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Among the fastest-growing loan products in banking, personal loans became popular after the 2008 financial crisis as a flexible and (sometimes) cheaper alternative to high-interest credit cards. Borrowers can take out personal loans for any number of reasons, but the most common is to consolidate credit card debt.
Personal loan interest rates can vary drastically, from as low as 4% to as high as 36%. This wide range depends on the loan terms (e.g., repayment period, amount borrowed) and your personal credit history.
What to Know About Personal Loan Rates
Do you have a good credit score and a solid credit history? Lenders look at these factors to calculate their risk and determine if you’re likely to pay back the loan. The better your credit score, the lower your interest rate.
A good rule of thumb: The best personal loan rate for you is one that’s less than what you’re paying now on other debt. If the interest rates on your current debt, such as your credit card debt, are lower than a personal loan would be, you’re better off doing nothing.
If you have average or poor credit, or haven’t established a credit history yet, then getting a cosigner or putting up collateral (e.g., a bank or investment account, car, or house) may help you get a better personal loan rate. But be cautious. Those two strategies may offer peace of mind to the lender, but they also increase your risk. Defaulting on a loan could leave you and your cosigner on the hook for repayment. If you put up collateral, the bank could seize your home or accounts. You need a bulletproof budget in place to ensure those scenarios don’t happen.
What Are the Current Personal Loan Rates?
As of September 16, 2020, the average interest rate for a personal loan is 11.88%, according to Bankrate.
Personal Loan Rates by Credit Level
Based on an “excellent” FICO credit score between 720 and 850, the average personal loan rate is 10.3% to 12.5%. The average rate is 13.5% to 15.5% for a “good” credit score (690–719), 17.8% to 19.9% for an “average” credit score (630–689), and 28.5% to 32.0% for a “bad” credit score (300–629). While some lenders advertise rates much lower than 10.3%, those would be exceptions to the rule and only for people with the very best credit scores.
What is a Good Interest Rate?
Interest rates will vary depending on the terms of a loan and the borrower’s creditworthiness. Typically, a good personal loan interest rate is one that is better than the interest rate on your credit card debt (or the aggregate interest rate if you have multiple credit cards). The average credit card interest rate hovers around 15%.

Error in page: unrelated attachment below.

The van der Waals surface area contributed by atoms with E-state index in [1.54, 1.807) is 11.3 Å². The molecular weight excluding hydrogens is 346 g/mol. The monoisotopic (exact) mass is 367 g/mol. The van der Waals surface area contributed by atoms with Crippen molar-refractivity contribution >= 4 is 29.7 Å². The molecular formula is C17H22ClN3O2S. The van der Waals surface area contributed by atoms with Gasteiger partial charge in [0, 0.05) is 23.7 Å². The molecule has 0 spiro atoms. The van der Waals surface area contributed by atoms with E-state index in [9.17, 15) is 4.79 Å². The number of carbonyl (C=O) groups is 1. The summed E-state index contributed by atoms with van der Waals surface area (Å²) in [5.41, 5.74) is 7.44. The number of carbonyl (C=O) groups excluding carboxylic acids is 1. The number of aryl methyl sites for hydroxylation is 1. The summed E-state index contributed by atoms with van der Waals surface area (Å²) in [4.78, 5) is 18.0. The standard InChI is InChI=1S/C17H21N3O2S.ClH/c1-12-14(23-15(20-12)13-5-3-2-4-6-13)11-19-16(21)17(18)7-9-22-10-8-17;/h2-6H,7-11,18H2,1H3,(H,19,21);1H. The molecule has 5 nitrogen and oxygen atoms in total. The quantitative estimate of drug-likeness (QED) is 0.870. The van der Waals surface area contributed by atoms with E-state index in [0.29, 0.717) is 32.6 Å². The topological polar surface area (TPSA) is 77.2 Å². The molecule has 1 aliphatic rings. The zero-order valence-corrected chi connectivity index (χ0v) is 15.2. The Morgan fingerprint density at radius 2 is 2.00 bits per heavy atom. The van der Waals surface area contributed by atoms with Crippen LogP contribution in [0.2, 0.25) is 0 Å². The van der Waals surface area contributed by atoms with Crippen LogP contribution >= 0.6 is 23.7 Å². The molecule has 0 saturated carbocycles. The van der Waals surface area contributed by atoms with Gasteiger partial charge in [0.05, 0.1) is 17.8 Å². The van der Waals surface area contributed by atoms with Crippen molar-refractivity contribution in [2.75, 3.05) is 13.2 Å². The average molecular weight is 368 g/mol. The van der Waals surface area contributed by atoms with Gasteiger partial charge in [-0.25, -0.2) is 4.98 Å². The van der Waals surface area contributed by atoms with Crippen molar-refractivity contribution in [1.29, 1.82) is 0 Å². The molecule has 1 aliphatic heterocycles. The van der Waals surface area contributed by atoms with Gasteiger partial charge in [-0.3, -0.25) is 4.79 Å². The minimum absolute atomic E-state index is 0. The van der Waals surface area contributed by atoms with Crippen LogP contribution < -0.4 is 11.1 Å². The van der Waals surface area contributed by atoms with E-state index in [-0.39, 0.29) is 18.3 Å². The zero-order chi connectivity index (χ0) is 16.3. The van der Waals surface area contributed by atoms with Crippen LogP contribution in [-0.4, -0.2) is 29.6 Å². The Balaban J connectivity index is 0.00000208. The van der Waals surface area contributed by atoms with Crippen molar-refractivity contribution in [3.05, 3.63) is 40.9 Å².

The higher the interest rate for a personal loan, the more you could end up spending in the long term, and the greater the chance of getting locked into a cycle of debt. For example, on a $10,000 loan with a term of 5 years, the difference in overall cost between an interest rate of 10% and an interest rate of 25% would be $4,862.56 over a five-year period.
We recommend comparing offers from multiple lenders to get the best rate. All lenders weigh variables (e.g., credit history, credit score, income) differently, so it helps to have a variety of options. You can apply online or call a lender for a quote, though keep in mind these processes will require you to divulge your personal information. You will likely experience a small but temporary drop in your credit score as a result of the credit check that comes with the application.
|Institution||Current APR||Loan Term Range||Min. Loan Amt.||Max Loan Amt.|
|LightStream||3.49% – 19.99%||2 – 12 years||$5,000||$100,000|
|SoFi||5.99% – 18.83%||2 – 7 years||$5,000||$100,000|
|Payoff||5.99% – 24.99%||2 – 5 years||$5,000||$40,000|
|Best Egg||5.99% – 29.99%||3 – 5 years||$2,000||$35,000|
|U.S. Bank||6.49% – 16.99%||1 – 5 years||$1,000||$25,000|
|TD Bank||6.99% – 21.99%||1 – 5 years||$2,000||$50,000|
|Discover||6.99% – 24.99%||3 – 7 years||$2,500||$35,000|
|Rocket Loans||7.161% – 29.99%||3 – 5 years||$2,000||$45,000|
|PNC Bank||7.24% – 14.09%||6 months – 5 years||$1,000||$35,000|
|Prosper||7.95% – 35.99%||3 – 5 years||$2,000||$40,000|
|Upgrade||7.99% – 35.97%||3 – 5 years||$1,000||$35,000|
|Upstart||8.69% – 35.99%||3 – 5 years||$1,000||$50,000|